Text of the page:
NOVEMBER 2008… London was second on my list of European destinations to visit. But in fact, I had wanted to visit London as much as I did Paris. As luck would have it, these two cities are a mere 2-hours-odd train ride away from each other, so I happily bundled them together into the same… Continue reading London Part 1: Old Favourites
“Star light, star bright, first star I see tonight. I wish I may, I wish I might, have this wish I wish tonight…” Like a twinkling star in the dark blue sky, this little fella makes an unexpected appearance, warming the hearts of those who chance upon it.
Only that this star resides not in the sky, but plastered on the aquarium wall at the Oceanographic Museum, Monaco. Say hello to the little Asterina Starfish. Though its presence is not the most welcomed in marine aquariums, it is most welcomed on my camera screen.
Read more about my trip to Monaco in:
French Riviera Part 3: Monaco
JANUARY 2008… Our last stop was none other than Monaco, the next major destination on the French Riviera after Nice. Monaco is an independent city-state bordered by France, but there are no border formalities between them. At just 200 hectares, Monaco is the second-smallest country in the world (after the Vatican City) and the most… Continue reading French Riviera Part 3: Monaco
JANUARY 2008… While planning a trip to the French Riviera, it’s definitely not enough to just visit the major cities such as Nice, Cannes or Monaco. The gems are often those found along the way and a self-drive is the best way to see it. Doing a self-drive on the French Riviera is quite easy… Continue reading French Riviera Part 2: Medieval Wonders
JANUARY 2008… The French Riviera could be mistaken for another country altogether if one did not pay attention in Geography class. What’s the difference? For one, being much farther south than capital Paris, the sun shines throughout the year. More importantly, it’s on the coast and you get to see the Mediterranean Sea! An unexpected… Continue reading French Riviera Part 1: Nice
If the Eiffel Tower could walk and talk, it could have been the protagonist in a drama. One with many twists and turns, a story of rags to riches, a tale of rising from adversity. Ok maybe I exaggerate…
You see, the Eiffel Tower was almost never born. There were protests over its design and many questioned whether it was even possible to build a tower so tall. Even when it was brought into this world, there was a limit put on its lifespan – a mere 20 years. Fortunately, it escaped its fate of being dismantled with a new job transmitting radio and television signals. Gradually, people warmed up to it and the tower is now a symbol of Paris.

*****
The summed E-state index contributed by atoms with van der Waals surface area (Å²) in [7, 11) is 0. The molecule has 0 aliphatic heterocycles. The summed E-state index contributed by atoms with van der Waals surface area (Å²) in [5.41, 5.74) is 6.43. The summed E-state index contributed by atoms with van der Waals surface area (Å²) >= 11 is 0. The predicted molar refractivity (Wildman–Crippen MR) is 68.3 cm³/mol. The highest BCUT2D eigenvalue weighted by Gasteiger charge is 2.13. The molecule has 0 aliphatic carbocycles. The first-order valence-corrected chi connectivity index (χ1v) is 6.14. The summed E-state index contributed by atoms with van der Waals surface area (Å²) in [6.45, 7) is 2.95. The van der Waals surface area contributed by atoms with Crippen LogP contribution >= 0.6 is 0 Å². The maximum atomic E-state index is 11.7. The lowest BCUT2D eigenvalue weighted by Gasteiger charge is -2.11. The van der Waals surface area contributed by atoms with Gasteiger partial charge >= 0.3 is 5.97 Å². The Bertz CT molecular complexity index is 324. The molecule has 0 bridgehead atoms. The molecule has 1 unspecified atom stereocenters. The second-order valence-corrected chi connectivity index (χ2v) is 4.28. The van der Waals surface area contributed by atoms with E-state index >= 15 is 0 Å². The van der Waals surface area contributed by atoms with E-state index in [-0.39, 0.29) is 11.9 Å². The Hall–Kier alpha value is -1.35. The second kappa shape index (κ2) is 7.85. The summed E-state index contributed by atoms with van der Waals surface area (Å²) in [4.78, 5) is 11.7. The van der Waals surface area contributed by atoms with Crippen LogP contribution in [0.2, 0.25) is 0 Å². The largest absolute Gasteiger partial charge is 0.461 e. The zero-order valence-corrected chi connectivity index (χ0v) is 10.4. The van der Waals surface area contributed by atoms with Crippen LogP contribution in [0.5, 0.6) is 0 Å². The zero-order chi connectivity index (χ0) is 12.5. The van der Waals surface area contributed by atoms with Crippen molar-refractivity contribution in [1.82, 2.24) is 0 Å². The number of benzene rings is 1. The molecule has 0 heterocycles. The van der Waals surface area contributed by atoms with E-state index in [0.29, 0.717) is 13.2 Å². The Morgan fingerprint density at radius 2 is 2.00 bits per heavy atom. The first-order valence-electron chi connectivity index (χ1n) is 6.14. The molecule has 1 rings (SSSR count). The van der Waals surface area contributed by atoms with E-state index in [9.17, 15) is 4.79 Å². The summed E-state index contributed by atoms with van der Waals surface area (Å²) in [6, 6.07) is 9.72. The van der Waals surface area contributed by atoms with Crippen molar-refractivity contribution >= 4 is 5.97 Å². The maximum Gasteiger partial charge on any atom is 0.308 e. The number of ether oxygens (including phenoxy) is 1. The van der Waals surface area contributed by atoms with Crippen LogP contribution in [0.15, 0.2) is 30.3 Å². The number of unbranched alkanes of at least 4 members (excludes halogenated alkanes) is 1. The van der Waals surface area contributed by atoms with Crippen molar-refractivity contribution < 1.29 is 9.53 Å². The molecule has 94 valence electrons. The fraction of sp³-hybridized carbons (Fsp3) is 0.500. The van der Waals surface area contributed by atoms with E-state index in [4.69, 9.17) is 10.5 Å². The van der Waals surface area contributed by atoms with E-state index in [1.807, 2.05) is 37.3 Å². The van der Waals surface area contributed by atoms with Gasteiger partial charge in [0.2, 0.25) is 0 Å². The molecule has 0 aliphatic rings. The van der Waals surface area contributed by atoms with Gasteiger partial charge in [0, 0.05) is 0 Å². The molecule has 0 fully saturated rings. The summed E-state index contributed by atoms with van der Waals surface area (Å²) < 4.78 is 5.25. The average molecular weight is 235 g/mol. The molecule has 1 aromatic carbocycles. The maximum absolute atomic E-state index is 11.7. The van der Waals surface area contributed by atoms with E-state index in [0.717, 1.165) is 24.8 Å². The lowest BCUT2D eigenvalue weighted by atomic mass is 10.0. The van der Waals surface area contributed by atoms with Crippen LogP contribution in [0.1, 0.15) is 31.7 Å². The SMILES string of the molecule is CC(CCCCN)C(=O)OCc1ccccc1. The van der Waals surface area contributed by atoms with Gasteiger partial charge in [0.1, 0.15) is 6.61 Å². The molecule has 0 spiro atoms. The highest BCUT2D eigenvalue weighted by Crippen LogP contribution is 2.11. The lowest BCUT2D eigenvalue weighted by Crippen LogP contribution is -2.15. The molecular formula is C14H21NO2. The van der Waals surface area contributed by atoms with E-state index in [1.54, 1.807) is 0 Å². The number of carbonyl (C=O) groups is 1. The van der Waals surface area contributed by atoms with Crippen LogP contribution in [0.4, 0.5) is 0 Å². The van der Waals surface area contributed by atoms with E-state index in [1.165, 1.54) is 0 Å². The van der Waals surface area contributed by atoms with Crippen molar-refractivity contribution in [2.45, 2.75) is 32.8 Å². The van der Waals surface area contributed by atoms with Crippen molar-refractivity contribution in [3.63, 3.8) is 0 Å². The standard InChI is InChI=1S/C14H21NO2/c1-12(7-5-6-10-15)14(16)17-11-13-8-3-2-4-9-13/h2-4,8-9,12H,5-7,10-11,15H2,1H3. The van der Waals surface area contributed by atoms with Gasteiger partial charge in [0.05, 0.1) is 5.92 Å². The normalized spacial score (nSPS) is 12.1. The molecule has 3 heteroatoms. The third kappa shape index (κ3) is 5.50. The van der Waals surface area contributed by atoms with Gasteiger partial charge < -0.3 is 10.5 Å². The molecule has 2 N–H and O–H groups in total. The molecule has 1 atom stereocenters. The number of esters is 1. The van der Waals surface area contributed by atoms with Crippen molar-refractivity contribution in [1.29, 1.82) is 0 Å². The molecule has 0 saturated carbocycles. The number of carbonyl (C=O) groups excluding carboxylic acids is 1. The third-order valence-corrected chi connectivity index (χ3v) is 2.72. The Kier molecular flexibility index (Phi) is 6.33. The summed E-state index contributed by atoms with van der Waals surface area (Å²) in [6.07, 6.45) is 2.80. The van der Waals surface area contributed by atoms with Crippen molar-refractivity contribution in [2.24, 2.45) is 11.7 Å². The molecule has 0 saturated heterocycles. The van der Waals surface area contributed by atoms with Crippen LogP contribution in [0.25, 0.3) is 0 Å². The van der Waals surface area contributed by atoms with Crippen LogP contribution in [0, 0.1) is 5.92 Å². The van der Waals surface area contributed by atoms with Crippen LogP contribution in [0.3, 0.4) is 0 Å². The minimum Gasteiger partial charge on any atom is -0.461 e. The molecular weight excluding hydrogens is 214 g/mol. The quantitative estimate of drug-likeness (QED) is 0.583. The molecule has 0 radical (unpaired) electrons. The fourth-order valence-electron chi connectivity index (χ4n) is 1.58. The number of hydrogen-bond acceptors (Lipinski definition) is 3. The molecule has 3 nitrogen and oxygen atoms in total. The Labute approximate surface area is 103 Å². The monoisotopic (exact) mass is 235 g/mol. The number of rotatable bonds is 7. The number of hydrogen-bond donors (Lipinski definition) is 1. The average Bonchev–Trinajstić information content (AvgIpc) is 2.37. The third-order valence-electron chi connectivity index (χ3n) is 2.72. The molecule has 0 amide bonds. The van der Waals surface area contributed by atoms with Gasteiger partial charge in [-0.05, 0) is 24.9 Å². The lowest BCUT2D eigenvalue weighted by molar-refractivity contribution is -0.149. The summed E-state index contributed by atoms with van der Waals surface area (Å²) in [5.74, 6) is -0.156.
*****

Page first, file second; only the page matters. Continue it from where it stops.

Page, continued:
Today, millions all over the world flock to see the Eiffel Tower and clamour to have a picture taken with it. At 131 years and counting, the Eiffel Tower still stands tall overlooking the city of love and romance. Not bad for a metal tower that was meant to be a temporary exhibit.
JULY 2010… While the sights mentioned so far are prominent and unmissable, the Sacré-Cœur or Basilica of the Sacred Heart of Paris is a different story. For starters, it is tucked away out of sight from the main road. I probably wouldn’t have found it if not for the friendly Parisian who led me there.… Continue reading Paris Part 2: Hidden Gems
JULY 2010… It would seem preposterous to try and introduce Paris because, com’on, who doesn’t know Paris, right? Home of the Eiffel Tower, city of lights and the land of romance. But what you might not know (or noticed) is that Paris has a very low-lying cityscape, with buildings in the city centre no more… Continue reading Paris Part 1: City of Lights
Like masked warriors getting ready for battle, they stand sentinel waiting for their next order. Guarding their charges with their lives, they spew hot air at enemies that approach. Wait… What?
“They” are actually chimneys on the rooftop of Casa Milà, an apartment building in downtown Barcelona, Spain. Born out of the imagination of Antoni Gaudí – the master of Catalan Modernism – these chimneys would not look out of place in a museum.
In fact, all the structures on the rooftop have been “disguised” in one way or another. So, next time you head there, be sure to take a good look at the staircase exit you entered from. Otherwise, you may not find your way back out! Just kidding…
Read more about my trip to Barcelona in:
Barcelona: Gaudí’s Playground
NOVEMBER 2006… My Barcelona trip was dominated by one name, Antoni Gaudí. I have chosen to dedicate this post to him, not because he’s the only attraction in Barcelona (he accounted for 60% of my itinerary maybe), but because he left me with the deepest impression. Park Güell, a public park designed by Gaudí. A… Continue reading Barcelona: Gaudí’s Playground